Her latest collection of work, all painted on athletic footwear, is entitled after the celebration she’s commemorating, Día de Muertos.

She says her collections are an homage to traditional Oaxacan festivities that couldn’t take place in 2020.

Credit: dorisarellano_pintora / Instagram

In addition to her recently released Día de Muertos collection which has been very popular, Arellano has created art with other Oaxacan themes.

In fact, when she first began her art-themed sneaker collection in July, at Friday’s suggestion, her sneaker art was based on the enormous festival of Guelaguetza. The Guelaguetza is a traditional Oaxaca cultural festival that had to be canceled this year due to the pandemic.

In some ways, she said, the enforced isolation of the pandemic has been a huge challenge for artists like herself, but in other ways, it’s actually been familiar.

“The work of an artist is a bit enclosed,” she admitted. “We go out when there are exhibits, when we have to go introduce ourselves in public or do interviews.”

Still, she said, the pandemic caught the art community flatfooted.

“Artists don’t have a way to show their work during the pandemic,” she said. “It’s all been halted, and we have to go back and look for new formats for the public to see what we are doing.”

It seems like 2020 has been the year of handcrafted sneaker lines.

Although Arellano is working hard to infuse her own culture into her art and her new sneaker line, she isn’t the first to do so. Just this year Nike released its take on the traditional holiday with a Día de Muertos-themed sneaker collection that had fans of both the holiday and the sneaker company excited for.

Then we got news that Bad Bunny was releasing a custom Crocs line – which flew off the shelves and are now selling for more than four times the original retail price. Plus, recent rumors say that Bad Bunny will also be launching an Adidas collaboration at some point in early 2021.

People have long been obsessed with bespoke sneaker collections, but thanks to the pandemic people are looking for new ways to support artists and satisfy their shopping cravings. We can’t think of a better way than by supporting local Indigenous artists like Arellano.

You can get more information here.

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First Crocs, Now Adidas: Bad Bunny To Launch Major Collaboration And Here’s What We Know So Far

Entertainment

First Crocs, Now Adidas: Bad Bunny To Launch Major Collaboration And Here’s What We Know So Far

Omar Vega / Getty Images

It seems like 2020 has been the year of sneaker collaborations – or in Bad Bunny’s case – Crocs collaborations. From Bad Bunny to J Balvin, Travis Scott to Christian Dior, it seems that everyone is trying to get their name on a fresh pair of sneakers.

And I’m not complaining. I love a good shoe collaboration as much as the next guy, however, news of a possible Adidas and Bad Bunny collaborations has me extra excited since both of those are my favorites of their respective worlds. For me: Adidas is to the sneaker world what Bad Bunny is to reggaetón.

So far there haven’t been a lot of details released by either San Benito nor Adidas but this is what we do know.

Adidas x Bad Bunny will be releasing an epic sneaker collection early next year.

It’s just weeks after Bad Bunny’s custom Crocs basically broke the Internet and we’re already getting news (or at least rumors) of a possible Adidas x Bad Bunny collaboration happening soon. According to a story by Complex, Bad Bunny is about to bring more of his signature looks to your sneaker collection.

The Complex story says that a source familiar with the brand’s product plans for next year told them about the likely collab. However, neither Adidas nor Bad Bunny have announced the sneaker and wouldn’t confirm the project when reached for comment. If true though, the kicks would likely arrive as part of the sportswear brand’s Spring/Summer 2021 offerings.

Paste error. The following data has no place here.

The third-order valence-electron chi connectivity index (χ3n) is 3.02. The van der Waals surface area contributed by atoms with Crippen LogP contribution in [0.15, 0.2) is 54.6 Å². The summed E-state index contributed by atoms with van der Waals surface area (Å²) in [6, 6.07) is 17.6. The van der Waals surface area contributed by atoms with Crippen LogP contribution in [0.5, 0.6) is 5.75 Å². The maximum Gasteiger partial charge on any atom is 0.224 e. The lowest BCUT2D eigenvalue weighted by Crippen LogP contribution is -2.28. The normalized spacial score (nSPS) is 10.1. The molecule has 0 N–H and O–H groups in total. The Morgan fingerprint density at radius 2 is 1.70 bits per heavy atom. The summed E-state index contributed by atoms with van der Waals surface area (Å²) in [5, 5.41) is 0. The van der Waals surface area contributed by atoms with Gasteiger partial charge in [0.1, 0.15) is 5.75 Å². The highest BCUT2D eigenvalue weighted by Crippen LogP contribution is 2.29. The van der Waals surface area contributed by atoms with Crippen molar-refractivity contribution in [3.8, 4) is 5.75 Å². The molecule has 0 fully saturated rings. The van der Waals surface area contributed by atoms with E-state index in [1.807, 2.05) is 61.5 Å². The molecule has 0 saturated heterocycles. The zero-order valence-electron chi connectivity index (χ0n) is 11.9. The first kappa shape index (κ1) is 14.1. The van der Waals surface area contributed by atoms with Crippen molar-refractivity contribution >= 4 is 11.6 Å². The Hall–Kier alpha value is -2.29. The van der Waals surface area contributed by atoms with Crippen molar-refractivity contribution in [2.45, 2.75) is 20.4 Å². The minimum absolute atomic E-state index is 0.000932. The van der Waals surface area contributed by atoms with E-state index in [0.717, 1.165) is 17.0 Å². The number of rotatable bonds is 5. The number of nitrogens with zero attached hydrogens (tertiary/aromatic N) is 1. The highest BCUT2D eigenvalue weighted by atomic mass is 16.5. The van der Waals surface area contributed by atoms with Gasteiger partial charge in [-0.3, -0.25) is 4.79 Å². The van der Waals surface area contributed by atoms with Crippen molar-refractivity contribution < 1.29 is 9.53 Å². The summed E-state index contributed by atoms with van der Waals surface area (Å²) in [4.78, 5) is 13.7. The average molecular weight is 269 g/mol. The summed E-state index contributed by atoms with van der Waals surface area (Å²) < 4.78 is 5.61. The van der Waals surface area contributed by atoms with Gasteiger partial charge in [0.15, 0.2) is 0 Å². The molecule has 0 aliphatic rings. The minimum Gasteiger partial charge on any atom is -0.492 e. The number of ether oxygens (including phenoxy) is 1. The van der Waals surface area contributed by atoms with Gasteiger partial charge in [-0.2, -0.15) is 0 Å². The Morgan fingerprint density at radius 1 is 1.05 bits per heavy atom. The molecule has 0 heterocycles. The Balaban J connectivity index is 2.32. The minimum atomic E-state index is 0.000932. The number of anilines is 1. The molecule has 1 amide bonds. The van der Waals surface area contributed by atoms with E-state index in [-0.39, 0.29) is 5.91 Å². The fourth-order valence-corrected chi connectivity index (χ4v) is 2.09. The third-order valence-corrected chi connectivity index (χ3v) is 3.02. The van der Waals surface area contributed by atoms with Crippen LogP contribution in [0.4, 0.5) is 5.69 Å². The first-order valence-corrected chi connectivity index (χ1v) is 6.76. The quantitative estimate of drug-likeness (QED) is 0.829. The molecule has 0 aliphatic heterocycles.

In a photo Complex shared of the rumored sneaker, we get a possible first look at the soon-to-be sold out sneaker. The color palette featured on the Puerto Rican’s take on the Forum silhouette looks quite similar to his crocs with all-beige detailing that very well may also be glow-in-the-dark. The kicks seem to feature light blue design details on the sole and side sole of the shoes.

An Adidas x Bad Bunny collab will likely do as well or even better then his recent Crocs launch.

If rumors are true, the Forum would be El Conejo Malo’s first sneaker collaboration, although he already has a wildly-successful Crocs line that he released in September. And fans have proven themselves willing to go to great lengths to get their hands on Bad Bunny anything basically (myself included!).

The Crocs retail for $60 USD but are already being resold for more than $200 USD on sites like e-bay. Not to mention that the Crocs launch left many fans disappointed because of their instant success – the line sold out within minutes.

When the collab was initially announced, Bad Bunny called himself a “longtime fan” of the famous brand, adding that he hoped his version inspires his fans to “have their own fun with their personal style and wearing what makes them happy.”

He even got a little sentimental, adding: “I believe in being true and not placing limitations on myself, which is also something Crocs represents, and this is the message I always want to make sure I send out to my fans.”

For those of you who aren’t well-versed in Croc lingo, Jibbitz charms are jewelry-like flair you can pin through the holes of your Crocs. The Bad Bunny x Crocs Jibbits reference his music from his recent YHLQMDLG album–fire emojis, stars, planets, a man holding a sign that says: zona de perreo. And, of course, there was a bunny Jibbit as well.

It’s no secret that Bad Bunny is a sneaker lover.

In a 2018 episode of Sneaker Shopping on Complex, Bad Bunny explained his footwear history, saying that his native Puerto Rico was lacking in boutique stores.

“Ever since I was a child, I’ve liked sneakers,” Bad Bunny said then.

He’s not the only Latin trap artist that’s expected to release their own shoe soon. Colombian reggaeton star J Balvin said in an April interview with High Snobiety that his Air Jordan 1 collaboration was supposed to launch in November. Jordan Brand hasn’t confirmed this news.